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shop for output not size. a large storage tank means nothing. look at delivered output (cfm) and at what pressure it's delivered. compare pump rpm's. i can give you really impressive output by spinning the pump at 6000 rpms but not for long. cast or lined cylinders are better, as is a cast head. two lungs don't always mean two stage. i have several Emglos but my favorite compressor came from a dental office. 30 gal tank, twin motors, twin two cyl pumps that will alternately, together, or just one only. purchased used, well maintained but out of date per code. at 300.00 it was the best unit i ever bought. it can run wrenches, sanders, even a rodac. so don't exclude the used equipment market from you search. one thing i've noticed, the more star wars looking plastic do-dads and gizmo's i see on something, the faster i run away from it.
 
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Old 02-11-06, 03:07 PM
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Originally Posted by Eric G.
I read through the thread here about air compressors, but still had a couple questions.

I've seen people mention Cambell Hausfeld a number of times, and I've seen them at stores, but am unfamiliar with the quality of their air compressors. When I've looked at them, they seem kind of cheaply built.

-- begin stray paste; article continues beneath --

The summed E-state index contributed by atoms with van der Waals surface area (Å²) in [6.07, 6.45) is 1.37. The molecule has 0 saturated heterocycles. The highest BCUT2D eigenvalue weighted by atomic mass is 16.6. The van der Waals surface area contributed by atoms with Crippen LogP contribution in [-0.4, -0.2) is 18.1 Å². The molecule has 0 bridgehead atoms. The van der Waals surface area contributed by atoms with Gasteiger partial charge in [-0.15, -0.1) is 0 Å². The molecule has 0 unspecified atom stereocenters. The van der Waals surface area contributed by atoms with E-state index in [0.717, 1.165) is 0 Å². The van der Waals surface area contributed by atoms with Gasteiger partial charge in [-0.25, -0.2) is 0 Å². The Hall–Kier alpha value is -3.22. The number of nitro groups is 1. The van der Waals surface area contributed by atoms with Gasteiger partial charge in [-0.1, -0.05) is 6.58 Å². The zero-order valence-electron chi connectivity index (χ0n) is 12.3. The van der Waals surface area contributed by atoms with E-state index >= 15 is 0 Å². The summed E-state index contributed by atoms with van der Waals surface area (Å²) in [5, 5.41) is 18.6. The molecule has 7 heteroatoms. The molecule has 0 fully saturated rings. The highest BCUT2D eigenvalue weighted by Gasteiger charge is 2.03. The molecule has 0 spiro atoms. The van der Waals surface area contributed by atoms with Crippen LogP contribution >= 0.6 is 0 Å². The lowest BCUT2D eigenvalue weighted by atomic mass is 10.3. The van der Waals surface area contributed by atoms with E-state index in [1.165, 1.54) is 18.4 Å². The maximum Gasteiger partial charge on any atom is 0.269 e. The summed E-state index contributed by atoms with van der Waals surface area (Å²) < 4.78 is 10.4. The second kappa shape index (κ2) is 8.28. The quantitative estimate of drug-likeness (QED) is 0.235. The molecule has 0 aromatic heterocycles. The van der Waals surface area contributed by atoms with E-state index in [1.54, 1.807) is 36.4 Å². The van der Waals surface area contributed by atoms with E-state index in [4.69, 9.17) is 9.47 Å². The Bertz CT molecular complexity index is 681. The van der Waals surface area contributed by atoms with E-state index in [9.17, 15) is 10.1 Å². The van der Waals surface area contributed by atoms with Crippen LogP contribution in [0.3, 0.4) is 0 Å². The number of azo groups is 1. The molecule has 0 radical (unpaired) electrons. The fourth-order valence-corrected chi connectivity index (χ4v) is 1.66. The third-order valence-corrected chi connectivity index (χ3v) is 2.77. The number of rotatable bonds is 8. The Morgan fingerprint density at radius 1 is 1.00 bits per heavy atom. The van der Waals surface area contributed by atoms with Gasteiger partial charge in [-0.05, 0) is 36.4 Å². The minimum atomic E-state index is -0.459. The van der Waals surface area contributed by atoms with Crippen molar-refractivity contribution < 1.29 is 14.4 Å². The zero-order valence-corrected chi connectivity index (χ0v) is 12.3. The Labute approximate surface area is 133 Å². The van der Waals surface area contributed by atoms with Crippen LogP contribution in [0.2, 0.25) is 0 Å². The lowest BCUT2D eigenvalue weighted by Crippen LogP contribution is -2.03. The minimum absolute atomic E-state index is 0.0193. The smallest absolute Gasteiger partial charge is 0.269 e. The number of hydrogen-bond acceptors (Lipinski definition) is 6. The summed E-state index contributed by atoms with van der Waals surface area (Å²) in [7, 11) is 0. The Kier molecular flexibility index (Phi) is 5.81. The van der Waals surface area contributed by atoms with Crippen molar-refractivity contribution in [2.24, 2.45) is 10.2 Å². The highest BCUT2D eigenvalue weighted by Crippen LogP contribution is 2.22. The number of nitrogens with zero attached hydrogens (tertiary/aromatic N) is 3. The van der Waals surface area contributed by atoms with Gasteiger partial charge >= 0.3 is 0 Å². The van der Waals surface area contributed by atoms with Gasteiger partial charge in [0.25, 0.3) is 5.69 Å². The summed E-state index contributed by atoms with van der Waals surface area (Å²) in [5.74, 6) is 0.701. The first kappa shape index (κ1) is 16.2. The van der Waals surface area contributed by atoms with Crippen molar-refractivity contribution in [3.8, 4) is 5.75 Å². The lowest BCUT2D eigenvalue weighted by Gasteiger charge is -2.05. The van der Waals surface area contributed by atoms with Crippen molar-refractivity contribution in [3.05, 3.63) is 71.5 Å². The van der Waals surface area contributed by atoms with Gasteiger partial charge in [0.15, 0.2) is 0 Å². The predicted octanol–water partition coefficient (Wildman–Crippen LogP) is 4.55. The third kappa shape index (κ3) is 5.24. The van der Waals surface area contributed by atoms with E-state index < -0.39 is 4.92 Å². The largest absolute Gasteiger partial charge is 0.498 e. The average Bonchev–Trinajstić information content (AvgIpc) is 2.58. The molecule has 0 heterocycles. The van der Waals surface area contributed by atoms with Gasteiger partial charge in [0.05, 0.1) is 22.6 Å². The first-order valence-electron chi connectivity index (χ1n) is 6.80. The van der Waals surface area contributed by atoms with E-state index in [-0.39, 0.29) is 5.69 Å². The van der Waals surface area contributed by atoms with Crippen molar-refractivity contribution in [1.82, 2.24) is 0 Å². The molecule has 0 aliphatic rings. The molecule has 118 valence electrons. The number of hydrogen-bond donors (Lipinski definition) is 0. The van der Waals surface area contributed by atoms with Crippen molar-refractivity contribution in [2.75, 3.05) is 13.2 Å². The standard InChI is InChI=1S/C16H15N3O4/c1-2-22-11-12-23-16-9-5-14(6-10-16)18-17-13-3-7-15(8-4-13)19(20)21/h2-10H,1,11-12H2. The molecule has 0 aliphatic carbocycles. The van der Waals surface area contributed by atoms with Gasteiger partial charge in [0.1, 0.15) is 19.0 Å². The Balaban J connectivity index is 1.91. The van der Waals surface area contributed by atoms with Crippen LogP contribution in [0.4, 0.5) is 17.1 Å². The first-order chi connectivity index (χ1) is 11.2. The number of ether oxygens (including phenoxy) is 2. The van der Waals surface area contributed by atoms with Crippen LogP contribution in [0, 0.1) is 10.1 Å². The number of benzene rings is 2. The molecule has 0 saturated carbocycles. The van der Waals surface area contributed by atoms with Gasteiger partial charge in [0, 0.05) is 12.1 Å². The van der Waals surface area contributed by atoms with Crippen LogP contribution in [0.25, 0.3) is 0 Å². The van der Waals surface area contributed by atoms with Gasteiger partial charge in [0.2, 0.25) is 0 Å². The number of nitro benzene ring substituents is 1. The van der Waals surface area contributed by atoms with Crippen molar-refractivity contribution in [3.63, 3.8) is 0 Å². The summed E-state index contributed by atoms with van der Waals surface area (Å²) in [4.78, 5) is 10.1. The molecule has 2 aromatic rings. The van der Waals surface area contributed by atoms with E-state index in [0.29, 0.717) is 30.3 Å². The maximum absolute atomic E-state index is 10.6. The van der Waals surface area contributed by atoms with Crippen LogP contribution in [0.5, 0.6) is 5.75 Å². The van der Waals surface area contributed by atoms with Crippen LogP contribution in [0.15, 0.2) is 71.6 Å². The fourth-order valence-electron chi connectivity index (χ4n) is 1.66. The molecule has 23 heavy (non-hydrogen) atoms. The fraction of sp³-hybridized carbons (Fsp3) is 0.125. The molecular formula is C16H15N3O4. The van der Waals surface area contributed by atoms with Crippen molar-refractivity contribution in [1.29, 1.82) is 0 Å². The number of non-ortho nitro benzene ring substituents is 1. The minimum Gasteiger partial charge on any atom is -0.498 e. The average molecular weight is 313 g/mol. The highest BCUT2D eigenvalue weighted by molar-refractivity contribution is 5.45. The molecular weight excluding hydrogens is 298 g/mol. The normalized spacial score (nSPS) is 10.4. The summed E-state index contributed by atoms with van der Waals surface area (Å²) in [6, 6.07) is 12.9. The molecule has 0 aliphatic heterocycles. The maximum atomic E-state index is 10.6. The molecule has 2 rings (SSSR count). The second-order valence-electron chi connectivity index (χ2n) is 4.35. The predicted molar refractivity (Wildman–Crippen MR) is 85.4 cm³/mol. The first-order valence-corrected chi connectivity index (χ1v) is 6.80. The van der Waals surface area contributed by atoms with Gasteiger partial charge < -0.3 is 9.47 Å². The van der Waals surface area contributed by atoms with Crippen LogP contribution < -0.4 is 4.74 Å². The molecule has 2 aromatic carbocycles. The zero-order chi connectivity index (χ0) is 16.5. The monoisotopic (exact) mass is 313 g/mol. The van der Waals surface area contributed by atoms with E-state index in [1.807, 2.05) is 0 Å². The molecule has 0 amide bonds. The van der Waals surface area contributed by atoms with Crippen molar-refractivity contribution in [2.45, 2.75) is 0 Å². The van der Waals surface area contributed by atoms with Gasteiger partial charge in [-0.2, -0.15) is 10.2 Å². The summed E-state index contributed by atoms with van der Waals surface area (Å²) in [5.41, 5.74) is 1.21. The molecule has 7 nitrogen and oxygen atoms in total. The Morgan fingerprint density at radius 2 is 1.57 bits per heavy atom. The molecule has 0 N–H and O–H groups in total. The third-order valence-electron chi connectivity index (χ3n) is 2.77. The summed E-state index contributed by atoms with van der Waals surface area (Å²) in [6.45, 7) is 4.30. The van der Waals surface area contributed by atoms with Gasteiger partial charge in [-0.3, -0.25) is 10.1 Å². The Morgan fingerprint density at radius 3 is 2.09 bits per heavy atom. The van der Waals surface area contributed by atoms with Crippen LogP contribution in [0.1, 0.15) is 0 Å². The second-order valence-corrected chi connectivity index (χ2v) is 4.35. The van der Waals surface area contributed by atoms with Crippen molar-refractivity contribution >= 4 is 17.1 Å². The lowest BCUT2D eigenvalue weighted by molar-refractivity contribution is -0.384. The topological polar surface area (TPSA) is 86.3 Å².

-Eric Gooch

Been there done that. AFter reading the replies to your question, I noticed that nobody mentioned power, so let me tell you the facts of life with respect to CH and all other compressors.

If the motor runs on 115 vac and you plug it into a receptacle that is some distance away (say, 50 or so feet) from that receptacle's circuit breaker, the pump will start, pressurize, and stop w/o problems. BUT, when the pressure drops, a switch inside the assembly will connect the motor to the power so the pressure can be built up again. Normal operation. However, the motor needs a lot more umpf to start when the tank is half full because the compressor now has 80 or so psi to overcome. The compressor had nothing to overcome when the tank was empty, that's why the motor will start right up.

So, if you have a 15-amp circuit breaker and 50 or more feet of electrical wiring to the motor, chances are good that the motor will stall because not enough current is delivered for it to turn the compressor. Then the circuit breaker pops.

Doesn't matter what the brand name is. The single cylinder, direct-driven pumps are notorious for this. Also the belt-driven dual cylinder pumps can pop the breaker if they do not receive the current they need to start.

The solution? You can install a dedicated 20 or 30 amp line to the compressor on its own breaker (30-amp for longer runs). Or, you can buy a compressor that runs on 240 vac, if you have some 240 ac laying around .

I'm not saying that you will definitely have these problems, but they are something to consider. I'm talking about any 115 compressor that has a 15-amp motor (about 2 HP).

By the way, same goes for all ac motors, be they compressor drivers, saws, pool filter pumps, or other.
 
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Old 02-11-06, 03:31 PM